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Real-time Health Advice from Space

Optimised Exploitation of Satellite Ozone and UV Radiation Measurements

 

Disturbing figures on air quality and UV solar radiation have resulted in a booming interest in environmental public health monitoring. Especially regarding UV radiation and atmospheric composition, real-time health-risk probing tools that rely on satellite observations now feed personalised smartphone apps and global statistics on a daily basis. The Horizon 2020 AURORA project aims at an optimal exploitation of Copernicus Sentinel satellite observations and model data in order to increase the horizontal resolution and surface accuracy of this spaceborne approach. This article explains how this data is enhanced and illustrates how it is used in two health-related apps.

AURORA stands for ‘Advanced Ultraviolet Radiation and Ozone Retrieval for Applications’. The term ‘retrieval’ denotes the derivation of atmospheric constituent densities from remote – mostly satellite – observations. Although the AURORA retrieval concept can indeed be extended to a wider set of atmospheric targets, the project’s key scientific aim is to retrieve global atmospheric ozone in an ‘advanced’ way so that polluting tropospheric ozone and harmful UV radiation can be operationally determined with unprecedented quality. The technological goal of AURORA is to initiate the development of an online real-time data monitoring platform and health advice applications that exploit air quality and UV radiation statistics.

Surface accuracy

Space-based atmospheric composition observations typically suffer from limited horizontal (and temporal) resolutions and strongly reduced surface accuracies in terms of tropospheric bias and precision. The AURORA project intends to address these two shortcomings by means of an optimised exploitation of Copernicus Sentinel satellite data. The relevant Copernicus ozone monitoring missions are the Sentinel-5 Precursor (S5P) launched on 13 October 2017, and the Sentinel-4 (S4) and Sentinel-5 (S5) from 2022 onwards. They will provide a massive amount of atmospheric composition data with unprecedented quality; a major potential strength of these Sentinel satellite observations lies in their complementary information obtained from simultaneous measurements of the same air mass. Measurement observations are fused from three retrieval wavelength ranges (UV, visible and thermal infrared) from both the low-Earth-orbit S5 and S5P platforms with daily global coverage and the geostationary-orbit S4 platform with hourly European coverage. In a later stage, two upcoming non-European geostationary missions called TEMPO (from NASA) and GEMS (from JAXA) will be added to the ozone data fusion input stream. The horizontal resolution of the data fusion output is still in the order of tens of kilometres, but the combined measurement accuracy in terms of bias and precision throughout the whole vertical ozone concentration profile is expected to be significantly improved (see ‘Equivalence of Data Fusion and Simultaneous Retrieval’ in Further Reading for more details). As not all satellites involved have been launched yet, this improvement is currently demonstrated on simulated data for four months (April-July) in 2012. The retrieval simulation is based on the MERRA-2 global ozone field by the NASA Global Modelling and Assimilation Office (GMAO).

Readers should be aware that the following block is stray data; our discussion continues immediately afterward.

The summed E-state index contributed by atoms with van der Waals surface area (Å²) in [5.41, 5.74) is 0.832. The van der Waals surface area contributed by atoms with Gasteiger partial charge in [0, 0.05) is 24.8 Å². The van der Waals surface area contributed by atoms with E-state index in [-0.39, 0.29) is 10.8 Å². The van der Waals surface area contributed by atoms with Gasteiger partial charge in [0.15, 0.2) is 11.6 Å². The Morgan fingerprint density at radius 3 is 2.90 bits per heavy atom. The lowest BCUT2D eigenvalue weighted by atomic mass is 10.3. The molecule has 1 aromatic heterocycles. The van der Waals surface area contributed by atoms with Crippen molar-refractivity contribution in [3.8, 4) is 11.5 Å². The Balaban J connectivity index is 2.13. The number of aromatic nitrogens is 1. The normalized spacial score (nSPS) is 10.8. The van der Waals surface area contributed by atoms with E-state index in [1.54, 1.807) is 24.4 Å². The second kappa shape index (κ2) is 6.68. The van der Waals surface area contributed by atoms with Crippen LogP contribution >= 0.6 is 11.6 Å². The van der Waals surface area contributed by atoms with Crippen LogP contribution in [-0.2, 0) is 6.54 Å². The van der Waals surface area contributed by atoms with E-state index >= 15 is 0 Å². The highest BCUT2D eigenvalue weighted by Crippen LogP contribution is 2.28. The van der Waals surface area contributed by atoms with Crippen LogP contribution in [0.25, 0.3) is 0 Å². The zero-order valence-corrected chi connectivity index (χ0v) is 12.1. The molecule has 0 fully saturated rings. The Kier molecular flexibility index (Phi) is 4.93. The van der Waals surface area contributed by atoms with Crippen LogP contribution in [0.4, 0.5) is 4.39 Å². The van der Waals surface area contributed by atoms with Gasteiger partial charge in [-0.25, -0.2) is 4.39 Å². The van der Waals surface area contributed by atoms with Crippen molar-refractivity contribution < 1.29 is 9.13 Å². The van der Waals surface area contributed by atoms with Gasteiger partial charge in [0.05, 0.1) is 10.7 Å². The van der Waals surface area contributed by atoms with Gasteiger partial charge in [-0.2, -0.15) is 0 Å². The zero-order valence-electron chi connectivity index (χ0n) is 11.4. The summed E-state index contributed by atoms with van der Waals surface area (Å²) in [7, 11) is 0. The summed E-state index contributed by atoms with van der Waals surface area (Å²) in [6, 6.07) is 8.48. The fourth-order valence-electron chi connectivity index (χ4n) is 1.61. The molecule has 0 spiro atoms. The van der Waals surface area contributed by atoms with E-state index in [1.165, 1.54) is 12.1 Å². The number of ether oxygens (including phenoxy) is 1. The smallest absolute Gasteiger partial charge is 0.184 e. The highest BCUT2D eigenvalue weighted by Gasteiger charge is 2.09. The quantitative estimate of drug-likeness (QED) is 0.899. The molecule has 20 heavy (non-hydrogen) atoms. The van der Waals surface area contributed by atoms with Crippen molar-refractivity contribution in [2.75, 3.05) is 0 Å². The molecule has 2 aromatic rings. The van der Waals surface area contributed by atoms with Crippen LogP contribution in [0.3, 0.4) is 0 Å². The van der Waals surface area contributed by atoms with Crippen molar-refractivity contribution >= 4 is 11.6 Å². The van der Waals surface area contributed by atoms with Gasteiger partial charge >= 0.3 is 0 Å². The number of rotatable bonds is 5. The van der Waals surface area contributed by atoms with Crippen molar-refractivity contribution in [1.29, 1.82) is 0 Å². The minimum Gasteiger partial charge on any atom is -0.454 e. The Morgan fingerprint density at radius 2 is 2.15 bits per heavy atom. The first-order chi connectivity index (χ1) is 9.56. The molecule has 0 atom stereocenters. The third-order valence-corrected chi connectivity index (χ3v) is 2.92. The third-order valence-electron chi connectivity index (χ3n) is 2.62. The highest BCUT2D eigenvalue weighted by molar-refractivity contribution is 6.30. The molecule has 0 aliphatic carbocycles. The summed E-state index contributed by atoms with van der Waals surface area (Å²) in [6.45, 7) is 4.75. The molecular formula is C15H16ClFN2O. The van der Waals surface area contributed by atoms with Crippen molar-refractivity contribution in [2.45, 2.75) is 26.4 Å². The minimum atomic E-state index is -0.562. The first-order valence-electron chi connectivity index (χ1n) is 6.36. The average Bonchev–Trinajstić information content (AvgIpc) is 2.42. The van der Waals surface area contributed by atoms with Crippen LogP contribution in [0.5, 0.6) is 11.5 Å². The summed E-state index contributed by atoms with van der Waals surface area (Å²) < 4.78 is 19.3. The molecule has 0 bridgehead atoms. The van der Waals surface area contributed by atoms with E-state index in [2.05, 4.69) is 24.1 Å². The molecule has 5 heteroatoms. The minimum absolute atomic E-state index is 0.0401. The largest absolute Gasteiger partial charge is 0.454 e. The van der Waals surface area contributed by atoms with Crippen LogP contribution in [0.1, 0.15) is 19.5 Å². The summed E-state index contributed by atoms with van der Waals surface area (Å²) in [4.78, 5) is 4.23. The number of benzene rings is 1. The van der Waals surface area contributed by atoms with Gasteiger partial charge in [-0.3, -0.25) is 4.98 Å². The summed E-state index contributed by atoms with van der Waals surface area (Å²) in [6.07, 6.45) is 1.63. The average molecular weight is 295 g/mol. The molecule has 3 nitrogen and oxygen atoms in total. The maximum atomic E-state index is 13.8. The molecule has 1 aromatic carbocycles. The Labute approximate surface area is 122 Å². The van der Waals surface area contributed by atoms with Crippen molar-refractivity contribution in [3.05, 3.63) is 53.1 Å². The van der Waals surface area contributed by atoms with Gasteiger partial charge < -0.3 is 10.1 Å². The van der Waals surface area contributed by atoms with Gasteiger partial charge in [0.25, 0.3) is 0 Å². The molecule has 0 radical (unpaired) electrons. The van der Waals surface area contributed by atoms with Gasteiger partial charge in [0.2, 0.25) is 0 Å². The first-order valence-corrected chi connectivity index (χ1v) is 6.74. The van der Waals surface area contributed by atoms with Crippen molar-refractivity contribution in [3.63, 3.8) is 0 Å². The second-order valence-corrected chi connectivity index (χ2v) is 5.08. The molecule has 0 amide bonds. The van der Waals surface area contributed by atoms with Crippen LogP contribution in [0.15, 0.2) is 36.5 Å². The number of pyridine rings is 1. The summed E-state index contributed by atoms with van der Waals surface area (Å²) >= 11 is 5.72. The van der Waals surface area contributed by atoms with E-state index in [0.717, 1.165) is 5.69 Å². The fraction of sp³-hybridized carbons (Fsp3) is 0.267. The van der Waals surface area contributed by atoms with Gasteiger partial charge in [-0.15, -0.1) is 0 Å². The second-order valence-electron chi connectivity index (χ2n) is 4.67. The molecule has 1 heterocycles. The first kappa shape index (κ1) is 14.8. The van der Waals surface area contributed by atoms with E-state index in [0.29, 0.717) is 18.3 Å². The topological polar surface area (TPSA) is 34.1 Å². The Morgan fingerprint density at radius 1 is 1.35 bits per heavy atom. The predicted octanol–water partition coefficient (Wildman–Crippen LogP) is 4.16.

Figure 1, Sentinel-5 Precursor is the first Copernicus mission dedicated to monitoring our atmosphere. With air pollution a major concern, the satellite carries the state-of-the-art Tropomi instrument to map a multitude of trace gases such as nitrogen dioxide, ozone, formaldehyde, sulphur dioxide, methane, carbon monoxide and aerosols – all of which affect the air we breathe and therefore our health and our climate. (Copyright ESA/ATG medialab)
Figure 1, Sentinel-5 Precursor is the first Copernicus mission dedicated to monitoring our atmosphere. With air pollution a major concern, the satellite carries the state-of-the-art Tropomi instrument to map a multitude of trace gases such as nitrogen dioxide, ozone, formaldehyde, sulphur dioxide, methane, carbon monoxide and aerosols – all of which affect the air we breathe and therefore our health and our climate. (Copyright ESA/ATG medialab)

Data assimilation

In order to allow for real-time data monitoring and health app development from the fused Sentinel satellite data, the AURORA project integrates the assimilation of all this data in its processing chain. Data assimilation is about finding a weighted average between observations and model data. The resulting average (also called the analysis) is the best estimate of the real atmospheric ozone distribution. Continuous data assimilation of the AURORA fused product allows for near-real-time monitoring and forecasting (up to five days) of atmospheric ozone on a global scale. In AURORA, two state-of-the-art data assimilation systems (DASs) are applied (IFS from ECMWF and TM5 from KNMI). These two DASs serve major stakeholders in the user community, thus facilitating the AURORA outreach to, for example, the Copernicus Atmospheric Monitoring Service (CAMS). Moreover, with each DAS a fixed sequence of assimilation experiments is envisaged. This way, the performance of AURORA’s data processing chain can be verified for all processing steps. The resulting ozone analysis and forecasts are then post-processed to derive global fields of tropospheric ozone and surface UV radiation. Data comparisons of both intermediate data and these final products against ground-based reference observations allow demonstration of the improvements of the AURORA approach with respect to the direct exploitation of conventional ozone retrievals. Moreover, ground-based measurements permit horizontal redistribution of the assimilation output, increasing its resolution for health monitoring applications, as demonstrated in the next two sections.

Street-scale air quality